He's angry that my promise that he matter, he was different, was wrong. AM understands that at the time I made that promise, I meant it. That I continued to want it to be true, was unwilling to see that it wasn't earlier because I love him and don't want to hurt him at all. I wanted to not him more than I wanted to acknowledge that I felt hurt knowing that I was unsatisfied with him and unsatisfying to him.

That was Tuesday and after that painful conversation I had to pull myself together to go teach yoga. I was hugely relieved when only one student showed up, a student who's game for anything she can learn. It made it easier for me to only have to pull my attention to the present for one other person.

During that private class this student revealed to me that some of her neck and shoulder tension arises out of being abused as a child. I felt silenced by her sharing, touched that she felt comfortable sharing with me. After what felt like some long moments I revealed to her that for me the fear from abuse settled into my hips and lower back. We worked on gentle ways to get her shoulders to open and on some breath. I made sure to thank her for being willing to share with me and for letting me learn from her as well.

The power of yoga to settle one into the body in compassion and awareness is why I think it will be helpful to teach it to people recovering from trauma. This act of open sharing with my student, coming after such an emotionally raw day, helped me feel grounded and focused. It is a path of deeply knowing the body from the inside out and inviting compassion to flower for the body, the self.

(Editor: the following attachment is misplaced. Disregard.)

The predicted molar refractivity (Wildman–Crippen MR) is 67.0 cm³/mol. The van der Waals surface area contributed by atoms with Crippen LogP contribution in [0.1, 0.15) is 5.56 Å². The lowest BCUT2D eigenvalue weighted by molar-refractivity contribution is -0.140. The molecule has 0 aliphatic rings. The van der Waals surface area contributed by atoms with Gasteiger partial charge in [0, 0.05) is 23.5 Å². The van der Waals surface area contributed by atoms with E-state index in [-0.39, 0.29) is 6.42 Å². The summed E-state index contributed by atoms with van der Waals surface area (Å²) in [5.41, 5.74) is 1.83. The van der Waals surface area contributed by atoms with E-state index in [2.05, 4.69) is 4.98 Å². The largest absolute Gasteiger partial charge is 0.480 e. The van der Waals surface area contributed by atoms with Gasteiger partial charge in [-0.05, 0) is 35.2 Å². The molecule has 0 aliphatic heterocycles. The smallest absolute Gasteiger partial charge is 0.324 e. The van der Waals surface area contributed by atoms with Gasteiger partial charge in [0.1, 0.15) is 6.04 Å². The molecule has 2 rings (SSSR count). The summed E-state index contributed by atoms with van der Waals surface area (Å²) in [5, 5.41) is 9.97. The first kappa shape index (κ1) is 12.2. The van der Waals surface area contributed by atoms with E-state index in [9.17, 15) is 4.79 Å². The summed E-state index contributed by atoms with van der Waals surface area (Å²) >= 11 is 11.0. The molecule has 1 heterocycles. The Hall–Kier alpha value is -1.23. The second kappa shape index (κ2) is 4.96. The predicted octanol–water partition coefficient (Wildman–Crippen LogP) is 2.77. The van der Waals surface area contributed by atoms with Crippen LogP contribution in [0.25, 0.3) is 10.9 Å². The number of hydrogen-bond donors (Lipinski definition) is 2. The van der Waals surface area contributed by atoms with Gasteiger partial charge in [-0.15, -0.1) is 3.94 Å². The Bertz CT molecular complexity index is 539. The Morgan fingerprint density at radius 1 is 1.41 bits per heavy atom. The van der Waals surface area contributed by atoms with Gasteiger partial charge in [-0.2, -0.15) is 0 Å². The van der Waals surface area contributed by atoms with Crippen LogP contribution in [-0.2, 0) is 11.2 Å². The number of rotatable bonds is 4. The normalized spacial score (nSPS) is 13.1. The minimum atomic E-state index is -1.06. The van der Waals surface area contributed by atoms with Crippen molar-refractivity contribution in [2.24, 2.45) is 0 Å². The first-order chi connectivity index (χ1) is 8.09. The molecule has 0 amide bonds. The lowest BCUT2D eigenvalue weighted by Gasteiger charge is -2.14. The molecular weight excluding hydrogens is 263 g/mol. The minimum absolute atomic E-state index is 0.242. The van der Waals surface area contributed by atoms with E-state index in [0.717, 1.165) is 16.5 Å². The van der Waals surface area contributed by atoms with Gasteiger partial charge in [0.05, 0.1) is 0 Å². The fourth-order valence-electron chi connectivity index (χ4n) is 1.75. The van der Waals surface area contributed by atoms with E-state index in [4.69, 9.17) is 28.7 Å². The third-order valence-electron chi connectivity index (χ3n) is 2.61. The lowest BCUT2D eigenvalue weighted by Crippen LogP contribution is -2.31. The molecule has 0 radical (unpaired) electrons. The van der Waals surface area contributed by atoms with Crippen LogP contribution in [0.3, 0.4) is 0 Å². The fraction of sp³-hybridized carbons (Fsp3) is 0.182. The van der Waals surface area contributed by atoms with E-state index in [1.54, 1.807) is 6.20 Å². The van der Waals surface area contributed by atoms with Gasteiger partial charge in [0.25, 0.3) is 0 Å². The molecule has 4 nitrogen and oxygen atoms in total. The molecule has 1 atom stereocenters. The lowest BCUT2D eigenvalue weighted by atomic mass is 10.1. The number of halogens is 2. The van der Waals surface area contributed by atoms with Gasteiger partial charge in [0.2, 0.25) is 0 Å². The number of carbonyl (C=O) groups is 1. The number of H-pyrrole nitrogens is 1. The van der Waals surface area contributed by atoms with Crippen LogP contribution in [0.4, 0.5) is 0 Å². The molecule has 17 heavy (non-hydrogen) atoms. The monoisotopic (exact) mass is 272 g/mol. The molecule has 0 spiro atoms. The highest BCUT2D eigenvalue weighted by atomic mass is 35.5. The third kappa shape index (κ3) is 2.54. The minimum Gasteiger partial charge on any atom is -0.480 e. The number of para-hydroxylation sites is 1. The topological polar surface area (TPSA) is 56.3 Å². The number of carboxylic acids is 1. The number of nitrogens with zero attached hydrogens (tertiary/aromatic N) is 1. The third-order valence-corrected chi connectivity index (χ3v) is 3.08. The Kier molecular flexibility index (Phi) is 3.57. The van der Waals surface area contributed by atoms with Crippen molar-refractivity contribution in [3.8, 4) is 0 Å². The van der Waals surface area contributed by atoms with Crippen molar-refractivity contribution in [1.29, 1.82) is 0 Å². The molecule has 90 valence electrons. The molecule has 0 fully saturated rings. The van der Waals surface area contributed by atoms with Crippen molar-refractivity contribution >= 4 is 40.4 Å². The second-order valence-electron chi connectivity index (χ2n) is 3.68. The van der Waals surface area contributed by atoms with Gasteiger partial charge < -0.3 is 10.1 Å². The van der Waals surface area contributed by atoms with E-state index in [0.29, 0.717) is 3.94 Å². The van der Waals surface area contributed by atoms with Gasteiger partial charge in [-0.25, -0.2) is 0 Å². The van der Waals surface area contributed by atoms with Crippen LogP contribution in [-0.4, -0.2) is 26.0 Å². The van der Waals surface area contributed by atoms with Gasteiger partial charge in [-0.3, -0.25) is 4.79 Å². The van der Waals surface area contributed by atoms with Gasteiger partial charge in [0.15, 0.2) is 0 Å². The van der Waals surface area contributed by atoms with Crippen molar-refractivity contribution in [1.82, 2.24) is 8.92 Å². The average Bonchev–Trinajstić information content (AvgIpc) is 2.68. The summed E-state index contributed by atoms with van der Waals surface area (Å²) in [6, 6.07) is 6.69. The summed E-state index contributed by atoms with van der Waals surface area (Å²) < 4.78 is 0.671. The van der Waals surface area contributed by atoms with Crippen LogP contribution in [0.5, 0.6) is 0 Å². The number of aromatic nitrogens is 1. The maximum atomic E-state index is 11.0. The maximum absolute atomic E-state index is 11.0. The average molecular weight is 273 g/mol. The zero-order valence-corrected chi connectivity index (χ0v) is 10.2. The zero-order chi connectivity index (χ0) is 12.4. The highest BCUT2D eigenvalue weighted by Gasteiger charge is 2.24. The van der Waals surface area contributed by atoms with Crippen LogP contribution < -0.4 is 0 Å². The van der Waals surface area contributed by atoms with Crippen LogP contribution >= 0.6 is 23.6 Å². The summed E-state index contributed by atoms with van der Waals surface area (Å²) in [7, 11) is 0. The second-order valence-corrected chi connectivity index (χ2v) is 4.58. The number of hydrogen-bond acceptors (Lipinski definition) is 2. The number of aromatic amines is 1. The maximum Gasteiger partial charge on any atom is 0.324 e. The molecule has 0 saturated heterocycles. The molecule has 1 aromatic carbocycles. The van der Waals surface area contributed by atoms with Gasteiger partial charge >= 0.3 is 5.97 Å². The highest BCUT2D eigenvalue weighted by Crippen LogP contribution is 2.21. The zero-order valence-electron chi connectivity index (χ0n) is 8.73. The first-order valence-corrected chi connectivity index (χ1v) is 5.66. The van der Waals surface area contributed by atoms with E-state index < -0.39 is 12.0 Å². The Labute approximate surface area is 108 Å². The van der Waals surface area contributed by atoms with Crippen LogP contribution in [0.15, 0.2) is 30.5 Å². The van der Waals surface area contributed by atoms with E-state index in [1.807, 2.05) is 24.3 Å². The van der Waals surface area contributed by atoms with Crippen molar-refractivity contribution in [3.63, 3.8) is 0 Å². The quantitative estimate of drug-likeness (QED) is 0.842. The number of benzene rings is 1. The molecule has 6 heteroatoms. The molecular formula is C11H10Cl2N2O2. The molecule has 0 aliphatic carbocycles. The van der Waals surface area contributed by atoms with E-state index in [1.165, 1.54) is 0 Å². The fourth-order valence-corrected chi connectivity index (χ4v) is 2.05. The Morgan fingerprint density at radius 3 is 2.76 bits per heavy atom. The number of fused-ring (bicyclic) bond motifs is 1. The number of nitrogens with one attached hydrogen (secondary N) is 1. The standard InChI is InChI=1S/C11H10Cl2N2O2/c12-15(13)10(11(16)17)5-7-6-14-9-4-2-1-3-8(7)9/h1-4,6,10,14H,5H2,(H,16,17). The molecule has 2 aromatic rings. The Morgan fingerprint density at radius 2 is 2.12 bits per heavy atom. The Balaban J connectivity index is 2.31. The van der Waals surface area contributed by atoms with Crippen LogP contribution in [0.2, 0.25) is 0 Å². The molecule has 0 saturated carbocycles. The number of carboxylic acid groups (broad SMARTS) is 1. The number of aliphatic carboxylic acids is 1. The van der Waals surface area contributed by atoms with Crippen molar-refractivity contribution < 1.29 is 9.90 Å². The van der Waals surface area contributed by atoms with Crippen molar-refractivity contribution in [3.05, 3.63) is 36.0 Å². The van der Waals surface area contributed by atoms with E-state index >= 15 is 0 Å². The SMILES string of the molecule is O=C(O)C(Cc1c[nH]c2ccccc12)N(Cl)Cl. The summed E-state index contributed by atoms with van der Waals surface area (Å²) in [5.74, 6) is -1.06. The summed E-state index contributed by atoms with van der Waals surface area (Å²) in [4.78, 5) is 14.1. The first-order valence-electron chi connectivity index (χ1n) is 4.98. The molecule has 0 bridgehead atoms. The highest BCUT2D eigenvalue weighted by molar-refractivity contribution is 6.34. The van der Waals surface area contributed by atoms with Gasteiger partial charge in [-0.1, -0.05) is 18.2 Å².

A lot times I don't feel capable of teaching in this capacity. I'm afraid that in the middle of a workshop I'd start crying uncontrollably, overcome with grief and fear. I doubt my ability to teach and question if I am stepping beyond the boundaries of being a yoga teacher, assuming some kind of knowledge of psychotherapy when I clearly lack that training.

The act of sharing with my student on Tuesday showed me that I was safe. I was able to reveal my own PTSD and abuse to someone else and have it be met with acceptance and compassion. I was able to hear someone else and respond with love, gentleness. I am reminded that I know the asana and pranayama that help with PTSD on an intimate level. I do not offer counseling, I merely offer the space for emotions to arise, a container for the pain, and quiet space in which to observe that pain & cultivate compassion right where it hurts most.


Centered, but in Molasses

I saw GM today and talked, ranted and let out all the stuff I'd been working on these past couple of weeks. I went back and forth between me and how stuff happening with CK left me feeling. In learning what are OK responses, I worry that sometimes I'm over-reacting to things, being over-protective or reactive.